1727

An attempted invasion of Afghanistan which is held by the weakening Hotaki dynasty of Afghans is repulsed.

1730 - 1754

Mahmud I

1744

The emerging power of Muhammad ibn Saud joins up with a religious leader named Muhammad ibn Abd-al-Wahhab in Nejd in central Arabia. Together they forge a small Saudi state based around Riyadh. It pushes outwards from there.

1754 - 1757

Osman III

1757 - 1774

Mustafa III

1768 - 1774

The Mameluke Beys seize power in Egypt and thereafter their successors remain de facto rulers of the country. In the same year, the First Russo-Turkish War is triggered as part of Catherine the Great's move to secure the conquest of territory on Russia's southern borders. Following the repression of revolts in Poland-Lithuania, Russia becomes involved in chasing rebels across the southern border into Ottoman territory. The Ottomans imprison captured Russian forces, effectively declaring war. Despite being slow to mobilise, in 1774 Russia wins Kabardia (in the North Caucuses), part of the Yedisan between the Bug and Dnieper (now covering south-western Ukraine and south-eastern Moldova (southern Transnistria), and the Crimea. Georgia also joins the Russian empire as a client kingdom while the khanate of Crimea is granted nominal independence.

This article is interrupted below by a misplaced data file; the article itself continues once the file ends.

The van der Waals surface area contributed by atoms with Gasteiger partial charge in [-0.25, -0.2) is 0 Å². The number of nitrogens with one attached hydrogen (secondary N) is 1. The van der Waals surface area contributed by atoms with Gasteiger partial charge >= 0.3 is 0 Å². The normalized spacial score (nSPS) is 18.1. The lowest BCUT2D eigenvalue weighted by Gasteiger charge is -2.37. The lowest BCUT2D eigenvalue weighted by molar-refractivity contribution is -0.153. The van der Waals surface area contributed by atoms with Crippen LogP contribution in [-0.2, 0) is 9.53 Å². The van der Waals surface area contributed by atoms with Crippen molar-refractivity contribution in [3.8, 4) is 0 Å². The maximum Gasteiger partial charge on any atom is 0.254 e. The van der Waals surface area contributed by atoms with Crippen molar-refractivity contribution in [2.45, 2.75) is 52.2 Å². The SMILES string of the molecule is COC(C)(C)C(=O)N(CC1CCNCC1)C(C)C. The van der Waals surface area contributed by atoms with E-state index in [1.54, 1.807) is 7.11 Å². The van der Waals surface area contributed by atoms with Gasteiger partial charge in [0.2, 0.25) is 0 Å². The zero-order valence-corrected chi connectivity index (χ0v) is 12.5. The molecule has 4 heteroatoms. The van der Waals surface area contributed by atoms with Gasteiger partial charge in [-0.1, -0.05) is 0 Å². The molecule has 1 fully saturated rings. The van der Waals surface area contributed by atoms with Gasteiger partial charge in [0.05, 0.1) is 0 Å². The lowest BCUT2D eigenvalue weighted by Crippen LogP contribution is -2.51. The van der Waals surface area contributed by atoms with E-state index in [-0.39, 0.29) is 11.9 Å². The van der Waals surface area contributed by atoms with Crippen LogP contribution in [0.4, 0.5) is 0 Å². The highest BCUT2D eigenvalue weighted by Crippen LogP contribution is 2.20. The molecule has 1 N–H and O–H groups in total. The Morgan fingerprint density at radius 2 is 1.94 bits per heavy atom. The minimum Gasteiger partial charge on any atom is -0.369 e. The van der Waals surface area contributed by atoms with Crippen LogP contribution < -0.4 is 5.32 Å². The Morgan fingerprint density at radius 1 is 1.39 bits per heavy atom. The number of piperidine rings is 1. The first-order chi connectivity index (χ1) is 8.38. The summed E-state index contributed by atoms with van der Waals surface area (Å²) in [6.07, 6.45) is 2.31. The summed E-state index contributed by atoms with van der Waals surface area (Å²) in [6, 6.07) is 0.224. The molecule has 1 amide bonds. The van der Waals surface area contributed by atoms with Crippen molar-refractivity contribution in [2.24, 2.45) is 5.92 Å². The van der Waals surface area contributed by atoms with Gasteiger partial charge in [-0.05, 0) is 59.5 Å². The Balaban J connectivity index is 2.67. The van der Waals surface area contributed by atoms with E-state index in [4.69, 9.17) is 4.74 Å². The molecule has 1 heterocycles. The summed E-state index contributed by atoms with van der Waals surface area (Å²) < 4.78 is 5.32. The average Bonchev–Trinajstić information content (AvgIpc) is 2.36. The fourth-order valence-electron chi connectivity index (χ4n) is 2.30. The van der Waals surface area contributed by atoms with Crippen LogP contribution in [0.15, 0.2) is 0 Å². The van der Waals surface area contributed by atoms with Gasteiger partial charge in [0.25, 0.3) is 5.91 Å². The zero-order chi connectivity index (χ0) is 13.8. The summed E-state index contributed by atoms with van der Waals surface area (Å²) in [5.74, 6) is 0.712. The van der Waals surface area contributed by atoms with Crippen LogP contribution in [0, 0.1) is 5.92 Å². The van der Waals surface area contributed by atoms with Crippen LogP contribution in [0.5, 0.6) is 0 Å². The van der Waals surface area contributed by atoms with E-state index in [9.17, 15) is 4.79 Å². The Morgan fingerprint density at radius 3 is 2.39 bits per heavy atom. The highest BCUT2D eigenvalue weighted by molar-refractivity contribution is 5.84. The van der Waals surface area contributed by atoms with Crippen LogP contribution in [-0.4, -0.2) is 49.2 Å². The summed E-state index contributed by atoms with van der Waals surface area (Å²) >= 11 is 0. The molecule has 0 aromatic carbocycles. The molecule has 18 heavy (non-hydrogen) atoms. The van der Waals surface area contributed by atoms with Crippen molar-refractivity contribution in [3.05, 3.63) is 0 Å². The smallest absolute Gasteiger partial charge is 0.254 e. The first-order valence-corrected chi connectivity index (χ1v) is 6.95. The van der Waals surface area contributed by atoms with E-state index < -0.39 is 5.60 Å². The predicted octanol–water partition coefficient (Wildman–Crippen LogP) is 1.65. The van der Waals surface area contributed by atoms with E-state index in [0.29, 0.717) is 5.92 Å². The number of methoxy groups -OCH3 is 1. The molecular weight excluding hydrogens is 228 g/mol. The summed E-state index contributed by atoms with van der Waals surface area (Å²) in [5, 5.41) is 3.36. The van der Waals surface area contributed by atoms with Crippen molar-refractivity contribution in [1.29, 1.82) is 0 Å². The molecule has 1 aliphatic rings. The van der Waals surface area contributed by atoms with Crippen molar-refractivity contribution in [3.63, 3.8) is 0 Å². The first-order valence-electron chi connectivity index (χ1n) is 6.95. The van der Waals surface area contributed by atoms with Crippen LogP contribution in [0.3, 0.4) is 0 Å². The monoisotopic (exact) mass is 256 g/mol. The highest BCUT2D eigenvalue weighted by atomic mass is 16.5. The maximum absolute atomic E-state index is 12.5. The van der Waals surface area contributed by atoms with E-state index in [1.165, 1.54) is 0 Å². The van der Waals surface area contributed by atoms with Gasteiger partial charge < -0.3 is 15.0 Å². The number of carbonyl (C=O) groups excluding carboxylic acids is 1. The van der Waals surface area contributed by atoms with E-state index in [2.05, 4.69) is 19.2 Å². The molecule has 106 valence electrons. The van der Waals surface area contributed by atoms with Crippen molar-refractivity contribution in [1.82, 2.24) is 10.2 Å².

Torelli Stefano's Allegory of Catherine the Great's Victory over the Turks and Tatars
Torelli Stefano's Allegory of Catherine the Great's Victory over the Turks and Tatars was painted in 1772, combining images of concrete historical personages with figures from the artists' free-flying imagination - the painting was commissioned to glorify the victory of the Russian army in the first Russo-Turkish War (1768-1774) and Catherine the Great is portrayed as the goddess Minerva in a triumphal chariot (click on image to see full sized)

1787 - 1792